Tam has loaned me her old iPad 2 -- as in clean-slated it and handed it over -- so I "can see what it's like." I have been a Windows/Android user ever since they yanked MS-DOS out from under me and dumped me into a world of colorful, simplified icons.
For those of you who aren't old, or who had successfully avoided computers until they became ubiquitous, to many of us the abandonment of MS-DOS for Windows felt like a step back, or at least a step toward the softly-safe Apple world, where you could do whatever you wanted just as long as you did it Apple's way, with Apple's fully-tested-and-approved software and hardware. If you'd started out with grotty mainframes (the "big machine" my extension campus had timeshare access to was a DECsystem10, sixty miles away in Indianapolis; the smaller, slower one was a PDP-11, or one of the PDP-series, at another campus), moved up to CP/M (the last operating system I was really comfortable with) and nice little Kaypro-II (which -- except for color and fancy graphics -- did more in 64K than modern computers manage with 2 Mb*) and then clawed your way into desktops running MS-DOS, with all the crazy frustration of trying to make the pieces work together and do useful things, the Apple world looked like a coloring book and when Microsoft decided to do the same, it appeared to be a betrayal. Having been hauled into GUIs kicking and screaming, there was no way me or any of my peers were gonna go Apple. Nope, nope, nope.... (Meanwhile, one of the most user-friendly remote-control devices at my workplace ran on touchscreen Macs, and the system ran great right out of the box. Thank you, Michelle Unpronouncable and your coworkers at Troll Technologies!)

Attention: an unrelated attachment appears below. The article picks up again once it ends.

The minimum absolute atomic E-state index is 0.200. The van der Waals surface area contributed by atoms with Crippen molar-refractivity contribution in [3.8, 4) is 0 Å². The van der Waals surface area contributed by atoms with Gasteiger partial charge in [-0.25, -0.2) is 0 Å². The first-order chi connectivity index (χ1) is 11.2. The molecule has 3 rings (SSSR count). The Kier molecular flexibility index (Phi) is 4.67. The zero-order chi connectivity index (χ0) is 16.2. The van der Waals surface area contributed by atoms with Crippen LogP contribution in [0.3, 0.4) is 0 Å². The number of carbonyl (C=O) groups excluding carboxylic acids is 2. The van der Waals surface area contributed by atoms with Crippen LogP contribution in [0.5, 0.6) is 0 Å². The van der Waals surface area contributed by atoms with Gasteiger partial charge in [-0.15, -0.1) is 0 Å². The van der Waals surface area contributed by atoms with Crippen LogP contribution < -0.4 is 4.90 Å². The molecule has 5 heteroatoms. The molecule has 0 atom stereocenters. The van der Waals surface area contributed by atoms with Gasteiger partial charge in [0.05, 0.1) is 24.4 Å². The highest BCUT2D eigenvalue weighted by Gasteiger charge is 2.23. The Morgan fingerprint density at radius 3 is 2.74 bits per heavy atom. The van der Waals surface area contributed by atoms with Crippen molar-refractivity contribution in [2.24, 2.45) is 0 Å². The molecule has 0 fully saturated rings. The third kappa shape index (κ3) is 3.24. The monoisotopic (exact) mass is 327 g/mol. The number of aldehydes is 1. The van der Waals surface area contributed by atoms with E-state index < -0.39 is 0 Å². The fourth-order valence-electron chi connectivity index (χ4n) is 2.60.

And here I am, multiple versions of Windows on, poking at the screen of an iPad. If I can get it to recognize one of my (supposedly) dual-system wireless keyboards, it's going to be interesting to play with. After all, this going from one to the other hasn't done Tam any harm -- and CP/M or MS-DOS isn't staging a comeback, last time I checked.
(But if someone wants to port PerfectWriter for any modern computer? Oh, where do I sign up to support that!)
* PerfectWriter spoiled me for word processors, with easily-implemented standard TEXT/PAGE NUMBER headers or footers, automatic building of tables of contents and footnotes, and a clear set of inline commands -- and it was seamlessly integrated with the database and spellchecker. The awkwardness involved in setting up Word to produce plain, standard-formatted manuscripts never fails to frustrate me -- PerfectWriter did it with a simple command. Q10 is as close as you can get, but lacks much of the dot-command formatting features.
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